Academic journal article Canadian Journal of Regional Science

The Construction of Micro-Regional Territories and Their Economic Relevance: The Case of the Pays in France./La Construction De Territoires Micro-Regionaux et Leur Signification Economique : Le Cas Des « Pays » En France

Academic journal article Canadian Journal of Regional Science

The Construction of Micro-Regional Territories and Their Economic Relevance: The Case of the Pays in France./La Construction De Territoires Micro-Regionaux et Leur Signification Economique : Le Cas Des « Pays » En France

Article excerpt

Abstract

This paper reports on multidisciplinary research into the setting up of local development areas in France known as pays. Under the impetus of the 1999 blueprint legislation on territorial development, the pays policy is designed to encourage local economic actors to put together a development project. These structures have two distinctive characteristics in the context of French institutions: they are devised for the micro-regional scale and are to be established on a voluntary basis through the free association of local councils. Pays are more obviously suited to rural areas but they may also bring together urban and periurban councils. This means that those pays that have been formed exhibit a wide variety of sizes and structures. First, a snapshot of this diversity is presented by proposing a typology of all the pays in France. This is then extended to a sociological and economic analysis of the corresponding territories. The sociological analysis focuses on the role of local councillors in constructing pays and on the roles of other categories of actors. The economic analysis raises the issue of just how relevant the areas thus delimited are for local and regional development.

The method adopted combines two complementary approaches: the statistical analysis of a national data base and the in-depth analysis of four study areas in Burgundy. The data relate to the delimitation of the pays, the characteristics of the local councillors and the socio-economic characteristics of each council area (size, social make-up, employment, demography, among other characteristics). The field-study areas are representative of the variety of pays in Burgundy and are studied through direct surveys.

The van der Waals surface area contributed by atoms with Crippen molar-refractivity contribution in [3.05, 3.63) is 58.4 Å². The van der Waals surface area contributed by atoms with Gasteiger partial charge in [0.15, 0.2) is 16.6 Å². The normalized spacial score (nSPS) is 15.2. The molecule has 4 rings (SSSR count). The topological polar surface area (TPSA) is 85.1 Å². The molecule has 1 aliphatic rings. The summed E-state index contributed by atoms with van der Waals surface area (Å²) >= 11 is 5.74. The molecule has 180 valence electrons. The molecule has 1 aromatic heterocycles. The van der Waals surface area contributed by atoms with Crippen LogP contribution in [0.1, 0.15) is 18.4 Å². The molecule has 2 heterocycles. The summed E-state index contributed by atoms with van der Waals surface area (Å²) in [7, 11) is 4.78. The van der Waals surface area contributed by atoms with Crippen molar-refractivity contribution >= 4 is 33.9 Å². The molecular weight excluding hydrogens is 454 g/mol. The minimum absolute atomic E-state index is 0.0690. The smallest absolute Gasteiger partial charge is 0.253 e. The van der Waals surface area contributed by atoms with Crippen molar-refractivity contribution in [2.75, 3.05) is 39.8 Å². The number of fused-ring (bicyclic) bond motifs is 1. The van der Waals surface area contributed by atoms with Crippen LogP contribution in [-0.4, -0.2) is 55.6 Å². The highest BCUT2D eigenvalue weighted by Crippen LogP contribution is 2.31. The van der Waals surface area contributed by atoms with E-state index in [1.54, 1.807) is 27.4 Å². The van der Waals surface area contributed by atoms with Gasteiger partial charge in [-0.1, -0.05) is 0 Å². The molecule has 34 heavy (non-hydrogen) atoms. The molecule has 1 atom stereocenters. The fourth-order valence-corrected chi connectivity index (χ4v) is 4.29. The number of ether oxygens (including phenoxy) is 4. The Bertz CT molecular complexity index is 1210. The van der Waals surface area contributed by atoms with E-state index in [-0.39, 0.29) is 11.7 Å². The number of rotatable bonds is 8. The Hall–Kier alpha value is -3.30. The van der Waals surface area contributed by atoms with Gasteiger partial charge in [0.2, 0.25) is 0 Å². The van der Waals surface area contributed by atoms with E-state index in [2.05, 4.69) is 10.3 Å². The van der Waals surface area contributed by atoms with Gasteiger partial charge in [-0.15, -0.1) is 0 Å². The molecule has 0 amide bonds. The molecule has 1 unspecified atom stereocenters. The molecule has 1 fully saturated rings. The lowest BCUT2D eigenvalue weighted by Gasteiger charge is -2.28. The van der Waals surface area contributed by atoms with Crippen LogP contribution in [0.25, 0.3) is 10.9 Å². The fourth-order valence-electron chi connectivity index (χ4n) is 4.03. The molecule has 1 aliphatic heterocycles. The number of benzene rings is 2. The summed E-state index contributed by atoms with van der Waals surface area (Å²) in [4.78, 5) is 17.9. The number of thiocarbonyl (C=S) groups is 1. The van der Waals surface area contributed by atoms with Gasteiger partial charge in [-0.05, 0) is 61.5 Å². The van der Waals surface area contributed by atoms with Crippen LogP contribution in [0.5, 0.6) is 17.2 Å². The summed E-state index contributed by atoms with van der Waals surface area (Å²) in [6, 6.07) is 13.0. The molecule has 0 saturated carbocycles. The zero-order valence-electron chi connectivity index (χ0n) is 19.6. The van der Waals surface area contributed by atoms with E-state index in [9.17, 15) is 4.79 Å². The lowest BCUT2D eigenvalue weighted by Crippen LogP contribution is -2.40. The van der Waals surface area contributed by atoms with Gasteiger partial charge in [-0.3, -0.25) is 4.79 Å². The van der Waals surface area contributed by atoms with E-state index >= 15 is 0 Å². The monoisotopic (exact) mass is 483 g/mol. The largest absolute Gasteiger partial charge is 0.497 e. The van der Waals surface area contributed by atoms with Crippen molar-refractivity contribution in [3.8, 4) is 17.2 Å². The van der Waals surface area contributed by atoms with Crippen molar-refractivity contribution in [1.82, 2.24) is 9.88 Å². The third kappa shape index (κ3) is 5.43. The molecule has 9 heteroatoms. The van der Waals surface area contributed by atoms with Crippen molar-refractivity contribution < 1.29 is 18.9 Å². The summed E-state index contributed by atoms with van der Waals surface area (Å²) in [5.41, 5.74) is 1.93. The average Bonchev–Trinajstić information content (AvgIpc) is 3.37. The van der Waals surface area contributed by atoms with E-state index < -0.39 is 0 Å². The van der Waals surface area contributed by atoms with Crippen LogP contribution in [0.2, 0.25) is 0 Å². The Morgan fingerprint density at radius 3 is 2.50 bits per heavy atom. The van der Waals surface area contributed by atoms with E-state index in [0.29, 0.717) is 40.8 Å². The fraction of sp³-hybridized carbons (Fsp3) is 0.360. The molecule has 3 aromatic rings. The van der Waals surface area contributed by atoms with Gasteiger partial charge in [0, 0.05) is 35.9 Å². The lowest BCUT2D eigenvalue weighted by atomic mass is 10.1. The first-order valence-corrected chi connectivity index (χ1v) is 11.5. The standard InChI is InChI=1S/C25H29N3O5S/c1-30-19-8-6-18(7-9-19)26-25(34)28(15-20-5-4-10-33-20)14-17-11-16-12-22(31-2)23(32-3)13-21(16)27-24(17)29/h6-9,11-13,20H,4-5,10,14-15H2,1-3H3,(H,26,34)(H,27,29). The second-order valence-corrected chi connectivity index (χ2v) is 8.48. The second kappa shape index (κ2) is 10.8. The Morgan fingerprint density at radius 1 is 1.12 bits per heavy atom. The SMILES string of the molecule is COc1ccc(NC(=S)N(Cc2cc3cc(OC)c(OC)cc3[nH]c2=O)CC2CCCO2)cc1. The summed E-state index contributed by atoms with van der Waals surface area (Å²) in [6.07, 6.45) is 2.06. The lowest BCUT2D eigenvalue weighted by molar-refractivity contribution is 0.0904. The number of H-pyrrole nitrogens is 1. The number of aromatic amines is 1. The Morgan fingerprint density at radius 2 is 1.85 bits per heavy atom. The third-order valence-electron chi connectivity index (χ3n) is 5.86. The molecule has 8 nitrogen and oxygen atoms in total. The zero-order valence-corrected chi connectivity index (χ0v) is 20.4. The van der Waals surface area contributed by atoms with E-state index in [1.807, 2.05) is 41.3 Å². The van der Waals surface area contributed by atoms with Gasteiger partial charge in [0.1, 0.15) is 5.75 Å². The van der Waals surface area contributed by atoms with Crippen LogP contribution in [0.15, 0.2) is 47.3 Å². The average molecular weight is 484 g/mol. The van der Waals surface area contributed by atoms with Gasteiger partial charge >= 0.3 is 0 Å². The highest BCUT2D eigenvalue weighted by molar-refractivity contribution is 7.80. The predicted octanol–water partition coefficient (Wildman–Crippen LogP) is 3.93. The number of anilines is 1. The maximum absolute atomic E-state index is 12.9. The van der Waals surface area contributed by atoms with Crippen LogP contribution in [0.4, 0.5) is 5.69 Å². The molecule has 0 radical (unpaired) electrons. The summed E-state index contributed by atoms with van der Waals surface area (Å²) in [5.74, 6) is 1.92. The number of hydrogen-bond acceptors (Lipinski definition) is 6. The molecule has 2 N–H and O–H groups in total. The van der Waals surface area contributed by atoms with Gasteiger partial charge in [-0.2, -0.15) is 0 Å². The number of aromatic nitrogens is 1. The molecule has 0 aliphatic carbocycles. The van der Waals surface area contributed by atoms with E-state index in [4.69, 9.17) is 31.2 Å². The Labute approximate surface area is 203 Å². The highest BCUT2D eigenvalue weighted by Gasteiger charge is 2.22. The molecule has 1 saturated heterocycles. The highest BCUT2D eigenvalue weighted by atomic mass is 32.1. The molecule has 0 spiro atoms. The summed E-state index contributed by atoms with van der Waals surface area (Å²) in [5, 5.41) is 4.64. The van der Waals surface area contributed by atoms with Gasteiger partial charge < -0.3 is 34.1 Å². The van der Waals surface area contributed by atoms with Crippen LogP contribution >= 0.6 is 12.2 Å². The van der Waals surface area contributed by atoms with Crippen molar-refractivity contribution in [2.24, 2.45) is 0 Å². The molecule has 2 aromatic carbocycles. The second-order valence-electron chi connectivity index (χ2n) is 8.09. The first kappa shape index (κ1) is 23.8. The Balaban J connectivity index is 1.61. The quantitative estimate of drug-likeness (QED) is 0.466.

From the data collected, a map of the pays has been drawn and a typology established. The 291 pays formed as of 1 January 2004 involve more than two-thirds of French local councils and 40 % of the population, with the major cities remaining apart. The typology was constructed by classifying councils as belonging to predominantly rural areas (i.e. towns with 1500--5000 jobs (rural employment centres) and employing more than 60 % of the resident working population) or predominantly urban areas (i.e. towns with more than 5000 jobs (urban employment centres) and council areas where more than 40 % of the working population work in the employment centres), by counting the number of employment centres in each pays; in the urban area category, periurban councils were also distinguished.

Cluster analysis identified five types of pays: (i) urban, (ii) peri-urban, and (iii) rural pays, with a subdivision of this latter class into (iiia) sparsely populated areas with one market town at most, (iiib) pays with two or more market towns and (iv) composite pays combining rural and urban areas structured by a medium-sized town or a network of such towns. It is observed that the pays policy covers all categories of territory, that the internal heterogeneity of the pays is a relative matter (4 out of 5 groups are connected with a dominant territorial category) and, lastly, that rural pays are predominant. The role of towns is not negligible since 160 pays (more than half the total) contain at least one urban employment centre with more than 5000 jobs.

The sociological analysis revealed that the involvement of local councillors in delimiting the pays can be explained by their role in earlier development actions and their understanding of groupings among councils. In all cases, the opening up of the pays to actors from the business and community spheres has relied on local councillors and on their local support networks and apparatus. Pays are a breeding ground for professional politicians, bringing together traditional and modern political notability based on competence (qualifications, occupations). This professionalization is leading to a standardization of the social profiles of local councillors.

The development council is a participative democracy body devised to involve members of local civil society in defining the development plan for the pays, in conjunction with the public body of elected representatives which takes the decisions and ensures the financial and administrative management of the pays. …

Search by... Author
Show... All Results Primary Sources Peer-reviewed

Oops!

An unknown error has occurred. Please click the button below to reload the page. If the problem persists, please try again in a little while.